Remember that DSCR changes over time. So you want to understand what the DSCR was at first acquisition and how it has evolved. Every year, as they pay down the debt and increase the revenue, DSCR should increase. If it isn’t, that should give you pause.
Certainly, good syndicators can have a bad year in which there isn’t much movement in DSCR. But, if it’s a consistent problem over multiple years or multiple properties, that can be telling as to the quality of the syndicator’s management.
How many of your properties are performing at pro-forma projections and how many are above and below?
Top syndicators evaluate hundreds of properties a year. And part of the process of evaluating those properties is called underwriting. The underwriting process involves taking the current financial numbers and projecting what the growth will be over the next several years.
They need to combine their experience, capabilities, and historic data to project things like future occupancy, rent growth, expense growth, and investor returns. These assumptions are necessary to make competitive offers on properties.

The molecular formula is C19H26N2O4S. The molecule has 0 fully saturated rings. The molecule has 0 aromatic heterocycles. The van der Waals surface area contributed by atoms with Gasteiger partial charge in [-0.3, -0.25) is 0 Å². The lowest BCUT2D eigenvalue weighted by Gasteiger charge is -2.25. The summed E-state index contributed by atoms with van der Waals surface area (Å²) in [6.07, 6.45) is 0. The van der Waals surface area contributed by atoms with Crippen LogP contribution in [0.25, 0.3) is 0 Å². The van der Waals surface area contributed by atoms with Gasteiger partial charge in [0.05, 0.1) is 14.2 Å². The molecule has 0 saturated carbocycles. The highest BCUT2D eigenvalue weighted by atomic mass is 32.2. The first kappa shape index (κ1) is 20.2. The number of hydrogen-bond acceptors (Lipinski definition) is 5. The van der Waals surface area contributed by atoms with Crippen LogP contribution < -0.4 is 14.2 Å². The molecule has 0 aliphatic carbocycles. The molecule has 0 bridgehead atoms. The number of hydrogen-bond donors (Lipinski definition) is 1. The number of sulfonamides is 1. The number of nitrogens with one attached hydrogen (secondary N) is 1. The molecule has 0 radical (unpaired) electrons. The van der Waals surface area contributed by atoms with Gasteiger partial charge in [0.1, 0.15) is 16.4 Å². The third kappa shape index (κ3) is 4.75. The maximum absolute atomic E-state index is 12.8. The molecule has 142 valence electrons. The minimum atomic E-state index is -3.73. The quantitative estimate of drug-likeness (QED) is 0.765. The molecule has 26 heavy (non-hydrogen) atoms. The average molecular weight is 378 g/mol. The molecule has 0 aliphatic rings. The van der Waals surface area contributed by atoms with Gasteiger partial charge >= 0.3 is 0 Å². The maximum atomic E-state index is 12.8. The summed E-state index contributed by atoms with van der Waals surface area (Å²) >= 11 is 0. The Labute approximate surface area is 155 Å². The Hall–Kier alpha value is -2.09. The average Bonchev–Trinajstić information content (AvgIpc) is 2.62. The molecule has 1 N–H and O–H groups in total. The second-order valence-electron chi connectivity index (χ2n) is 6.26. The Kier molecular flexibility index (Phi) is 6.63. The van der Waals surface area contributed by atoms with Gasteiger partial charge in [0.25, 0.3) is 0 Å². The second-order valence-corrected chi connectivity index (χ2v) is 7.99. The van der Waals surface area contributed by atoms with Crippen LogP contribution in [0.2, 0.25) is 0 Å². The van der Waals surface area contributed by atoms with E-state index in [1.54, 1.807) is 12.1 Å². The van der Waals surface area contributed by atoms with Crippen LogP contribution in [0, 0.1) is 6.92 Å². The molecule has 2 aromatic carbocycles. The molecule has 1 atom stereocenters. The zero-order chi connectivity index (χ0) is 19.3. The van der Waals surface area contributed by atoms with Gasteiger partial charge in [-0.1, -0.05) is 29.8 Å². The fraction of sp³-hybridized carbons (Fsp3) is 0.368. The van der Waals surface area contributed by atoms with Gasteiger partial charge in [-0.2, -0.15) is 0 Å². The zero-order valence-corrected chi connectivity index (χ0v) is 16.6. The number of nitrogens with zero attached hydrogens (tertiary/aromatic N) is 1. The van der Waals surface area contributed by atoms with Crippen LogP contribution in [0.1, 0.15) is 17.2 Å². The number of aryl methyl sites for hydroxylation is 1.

Their estimates are the foundation of their projected returns. Those numbers get shared with potential investors to help them understand what they might make if they invest in the property. And while projected returns can be useful, actual returns are really what matters.
That’s why it’s important to compare a syndicator’s past projected returns at the beginning of a project to what they actually achieved. This will help you understand if their underwriting is conservative, realistic, or aggressive.